LegitSlater: We Need to Reconsider Who We Idolize, and Why


I love sports just as much as the next guy or gal. I participate in Fantasy Football and fill out a pick sheet at work every week detailing who I think will win that Sunday’s (Thursday’s and Monday’s too) NFL matchups. I have a passing interest in Baseball, enjoy Hockey, and will even tolerate a NASCAR race or PGA match if those are the only things on TV. So I don’t have it out for sports or for professional athletes.

Like many of you, I was extremely disheartened to read about Adrian Peterson’s alleged child abuse against one of his many children with different mothers (and now there may be another case out there). The video of Ray Rice beating his wife in an elevator shows that, despite him being a man of incredible physical ability, he is a coward. The public outcry against the alleged actions of both players was loud, and it was that outcry which resulted in the suspension of both players more so than any sense of decency on the part of the teams and NFL. It is for this reason that I feel the actions of the teams and NFL were, and remain, extremely disingenuous. If these stories never came to light, and if the outcry was not there — both players would be suiting up on Sunday. The only reason they are not is because of that public outcry, recent corporate sponsor pressure (because no doubt those sponsors feel the pressure from that same public outcry), and the bully pulpit of a Governor.

The beating of wives and girlfriends (and the opposite occurs too — more often than we think) and abuse of children are not crimes in which professional athletes have a monopoly. In any business or organization in any sector of society, you will find it within its membership if you dig hard enough.  But when we do find these things going on, where is the demand for action on the part of the public with the employers of those perpetrating these activities? With some exceptions, it doesn’t occur. The outrage isn’t there (or at least to the degree we see it with professional athletes and professional sports) because we generally are willing to accept that the employer sees this as a matter between the alleged abuser and the courts. So why the double standard?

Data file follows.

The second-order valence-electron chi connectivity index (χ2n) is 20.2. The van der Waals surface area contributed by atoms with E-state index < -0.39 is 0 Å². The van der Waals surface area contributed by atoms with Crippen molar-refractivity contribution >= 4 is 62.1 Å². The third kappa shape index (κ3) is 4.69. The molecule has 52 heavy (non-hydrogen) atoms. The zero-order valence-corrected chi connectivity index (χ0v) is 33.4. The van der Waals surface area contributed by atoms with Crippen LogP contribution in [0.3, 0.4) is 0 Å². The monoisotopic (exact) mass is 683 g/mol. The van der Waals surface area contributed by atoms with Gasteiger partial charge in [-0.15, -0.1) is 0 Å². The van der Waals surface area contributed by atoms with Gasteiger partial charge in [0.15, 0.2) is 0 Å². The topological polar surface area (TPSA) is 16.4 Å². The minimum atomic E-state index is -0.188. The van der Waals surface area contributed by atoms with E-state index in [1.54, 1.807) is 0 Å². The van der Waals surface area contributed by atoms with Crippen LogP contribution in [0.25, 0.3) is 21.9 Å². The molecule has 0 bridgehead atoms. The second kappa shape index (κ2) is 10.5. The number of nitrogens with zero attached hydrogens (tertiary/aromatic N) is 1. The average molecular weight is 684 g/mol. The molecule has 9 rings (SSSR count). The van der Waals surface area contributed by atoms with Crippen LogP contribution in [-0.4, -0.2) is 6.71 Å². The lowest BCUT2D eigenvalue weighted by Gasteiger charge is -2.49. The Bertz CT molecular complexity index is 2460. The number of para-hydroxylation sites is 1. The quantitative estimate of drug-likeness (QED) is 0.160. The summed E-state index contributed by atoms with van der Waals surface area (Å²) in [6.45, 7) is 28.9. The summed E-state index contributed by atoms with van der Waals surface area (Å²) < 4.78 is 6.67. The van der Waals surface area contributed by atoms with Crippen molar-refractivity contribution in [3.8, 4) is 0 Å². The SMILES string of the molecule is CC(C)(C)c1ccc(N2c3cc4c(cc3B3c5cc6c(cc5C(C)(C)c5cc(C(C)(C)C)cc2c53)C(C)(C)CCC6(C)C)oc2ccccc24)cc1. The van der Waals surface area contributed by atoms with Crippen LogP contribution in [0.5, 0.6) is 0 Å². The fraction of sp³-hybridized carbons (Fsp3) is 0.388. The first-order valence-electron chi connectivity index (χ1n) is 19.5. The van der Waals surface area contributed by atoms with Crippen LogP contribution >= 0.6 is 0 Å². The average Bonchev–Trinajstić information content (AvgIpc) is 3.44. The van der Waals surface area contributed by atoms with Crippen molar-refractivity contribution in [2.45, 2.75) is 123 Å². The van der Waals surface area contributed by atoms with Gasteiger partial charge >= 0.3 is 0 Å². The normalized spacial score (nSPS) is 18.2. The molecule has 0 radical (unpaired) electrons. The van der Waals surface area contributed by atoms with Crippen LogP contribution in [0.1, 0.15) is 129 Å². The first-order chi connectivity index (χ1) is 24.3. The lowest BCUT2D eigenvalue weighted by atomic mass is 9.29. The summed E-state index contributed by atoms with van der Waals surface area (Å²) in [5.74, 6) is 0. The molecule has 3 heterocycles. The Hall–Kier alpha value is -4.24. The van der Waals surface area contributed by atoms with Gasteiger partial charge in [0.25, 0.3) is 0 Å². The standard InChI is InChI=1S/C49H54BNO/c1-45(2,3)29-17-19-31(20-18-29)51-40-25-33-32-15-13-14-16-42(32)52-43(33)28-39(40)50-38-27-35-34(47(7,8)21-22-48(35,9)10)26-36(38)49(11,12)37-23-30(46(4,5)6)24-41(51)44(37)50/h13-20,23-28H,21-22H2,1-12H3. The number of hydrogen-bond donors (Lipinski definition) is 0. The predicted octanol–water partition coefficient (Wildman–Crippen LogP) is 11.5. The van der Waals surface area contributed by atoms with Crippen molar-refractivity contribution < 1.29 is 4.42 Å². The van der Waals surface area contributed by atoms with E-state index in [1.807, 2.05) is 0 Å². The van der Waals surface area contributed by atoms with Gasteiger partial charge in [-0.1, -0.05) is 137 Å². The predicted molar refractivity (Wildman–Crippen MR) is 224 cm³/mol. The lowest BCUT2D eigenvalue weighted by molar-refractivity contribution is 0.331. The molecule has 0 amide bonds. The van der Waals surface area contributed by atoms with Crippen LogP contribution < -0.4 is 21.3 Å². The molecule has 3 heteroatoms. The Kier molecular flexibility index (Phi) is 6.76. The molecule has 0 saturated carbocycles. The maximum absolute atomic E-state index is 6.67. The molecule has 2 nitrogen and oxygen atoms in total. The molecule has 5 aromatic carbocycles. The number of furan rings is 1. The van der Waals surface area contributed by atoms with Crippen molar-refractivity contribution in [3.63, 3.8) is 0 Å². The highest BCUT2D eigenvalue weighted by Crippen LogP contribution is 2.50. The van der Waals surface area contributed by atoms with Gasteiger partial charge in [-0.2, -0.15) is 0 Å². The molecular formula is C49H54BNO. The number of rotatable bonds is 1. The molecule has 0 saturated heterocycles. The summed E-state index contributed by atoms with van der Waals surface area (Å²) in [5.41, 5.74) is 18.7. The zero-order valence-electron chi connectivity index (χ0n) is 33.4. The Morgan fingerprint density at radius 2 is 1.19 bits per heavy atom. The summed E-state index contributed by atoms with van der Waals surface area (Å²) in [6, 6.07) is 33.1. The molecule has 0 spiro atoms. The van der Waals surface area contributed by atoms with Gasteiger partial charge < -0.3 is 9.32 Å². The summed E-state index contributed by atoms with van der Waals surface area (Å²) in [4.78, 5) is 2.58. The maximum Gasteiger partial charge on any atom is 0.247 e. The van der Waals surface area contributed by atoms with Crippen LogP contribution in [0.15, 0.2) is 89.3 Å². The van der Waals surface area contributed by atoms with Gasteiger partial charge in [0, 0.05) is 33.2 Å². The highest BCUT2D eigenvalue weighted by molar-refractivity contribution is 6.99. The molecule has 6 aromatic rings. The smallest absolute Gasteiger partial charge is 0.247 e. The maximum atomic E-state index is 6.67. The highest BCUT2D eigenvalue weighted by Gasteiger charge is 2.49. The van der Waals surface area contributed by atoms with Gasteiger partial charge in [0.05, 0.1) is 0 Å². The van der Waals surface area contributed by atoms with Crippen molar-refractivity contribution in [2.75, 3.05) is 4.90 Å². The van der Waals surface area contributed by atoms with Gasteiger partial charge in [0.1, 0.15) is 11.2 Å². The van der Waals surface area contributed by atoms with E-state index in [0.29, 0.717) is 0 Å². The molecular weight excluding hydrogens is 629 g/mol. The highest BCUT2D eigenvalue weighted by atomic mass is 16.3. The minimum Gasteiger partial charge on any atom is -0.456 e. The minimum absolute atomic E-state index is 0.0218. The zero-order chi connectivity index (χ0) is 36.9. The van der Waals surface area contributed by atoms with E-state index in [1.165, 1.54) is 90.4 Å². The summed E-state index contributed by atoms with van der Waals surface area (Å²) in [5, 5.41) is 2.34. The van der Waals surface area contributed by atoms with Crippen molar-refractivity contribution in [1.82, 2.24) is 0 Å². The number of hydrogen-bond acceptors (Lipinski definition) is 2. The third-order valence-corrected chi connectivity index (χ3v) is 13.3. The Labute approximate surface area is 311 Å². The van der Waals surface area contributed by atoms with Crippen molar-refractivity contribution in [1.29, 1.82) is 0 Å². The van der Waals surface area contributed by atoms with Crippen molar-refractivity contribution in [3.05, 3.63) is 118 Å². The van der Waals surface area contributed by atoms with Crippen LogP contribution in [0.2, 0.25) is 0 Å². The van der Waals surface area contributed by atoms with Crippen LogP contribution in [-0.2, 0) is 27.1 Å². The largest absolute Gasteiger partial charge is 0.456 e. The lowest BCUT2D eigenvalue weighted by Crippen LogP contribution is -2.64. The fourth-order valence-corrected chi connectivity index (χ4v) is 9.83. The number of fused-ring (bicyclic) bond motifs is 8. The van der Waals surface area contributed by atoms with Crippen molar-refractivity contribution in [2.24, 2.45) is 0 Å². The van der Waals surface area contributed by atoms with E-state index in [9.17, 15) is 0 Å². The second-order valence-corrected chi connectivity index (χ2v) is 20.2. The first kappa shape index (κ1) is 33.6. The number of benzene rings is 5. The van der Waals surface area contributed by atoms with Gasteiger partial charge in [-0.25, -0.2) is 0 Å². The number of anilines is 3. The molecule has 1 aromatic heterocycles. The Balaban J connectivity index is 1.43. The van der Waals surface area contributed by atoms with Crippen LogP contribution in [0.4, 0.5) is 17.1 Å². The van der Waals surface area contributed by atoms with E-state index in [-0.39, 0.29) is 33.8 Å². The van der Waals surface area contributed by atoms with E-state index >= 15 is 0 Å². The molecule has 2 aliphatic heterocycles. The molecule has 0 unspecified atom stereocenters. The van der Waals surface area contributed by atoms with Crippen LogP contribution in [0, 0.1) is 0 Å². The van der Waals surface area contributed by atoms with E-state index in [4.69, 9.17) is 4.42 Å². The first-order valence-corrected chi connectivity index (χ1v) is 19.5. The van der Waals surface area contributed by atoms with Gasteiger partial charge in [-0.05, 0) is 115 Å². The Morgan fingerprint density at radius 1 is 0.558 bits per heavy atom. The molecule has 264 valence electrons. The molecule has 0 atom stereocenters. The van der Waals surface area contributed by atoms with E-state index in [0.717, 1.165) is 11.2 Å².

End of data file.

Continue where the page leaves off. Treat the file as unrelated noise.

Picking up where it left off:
I believe part of that is because we want to have role models to look up to, and for very misguided reasons we have placed professional athletes on that pedestal. There could be many reasons why this happens, such as:

  • There have been some decent guys and gals who have played sports in the course of history
  • They have provided us tremendous excitement (and disappointment if you are a Vikings fan)
  • They offer us an escape from reality
  • We are envious of their ability
  • We envy the beauty and numbers of women in their lives
  • We envy their salaries (never mind that the average NFL back only has a shelf life of about a season and a half, and if they have developed no other talents what they earn in that season and a half may be all they will ever have)

Those reasons are poor ones though. But with that placement on a pedestal comes some expectations that are too often not going to play out, because the men (and sometimes women) attracted to this profession too often do not possess the requisite moral character to be placed on that pedestal. A lot of the time it has not been developed, too often because they are given breaks in life that others of normal physical ability don’t get; and thus they don’t realize until later in life that actions have consequences. Those breaks more often serve the ones giving the breaks than receiving them too.

Other times it is simply because, for whatever reasons but ultimately through their own choices, too many are just not good people. Peterson, for example, has a great outer facade — but what good person has several kids by several mothers? What good person feels it is ok to take corporal punishment to the levels he did? We, and he, can claim he doesn’t know better because that is how he was raised, but that is simply an excuse. An excuse is nothing more than a lie we tell ourselves when we choose to use one. If he wasn’t a pro athlete, he would never even remotely be considered a role model nor a good person. But only because he can run fast and take it to the house, we decide to make him one.

That isn’t his fault. It is ours for putting him on that pedestal, and then reacting with shock and outrage when he lets us down through his reprehensible actions. We should be disgusted with what he did, but we also should not expect a higher standard from him because we have made a decision to idolize him due to his athletic abilities. That is a pretty stupid reason to idolize someone, but it is a choice we continue to make.

Perhaps the good that can come out of the pain and suffering of the children and wives involved with Peterson and Rice is we will finally start to learn to put people on pedestals — to idolize them — based on their character rather than profession and/or athletic ability. We can do this, and still enjoy our football on Sunday too.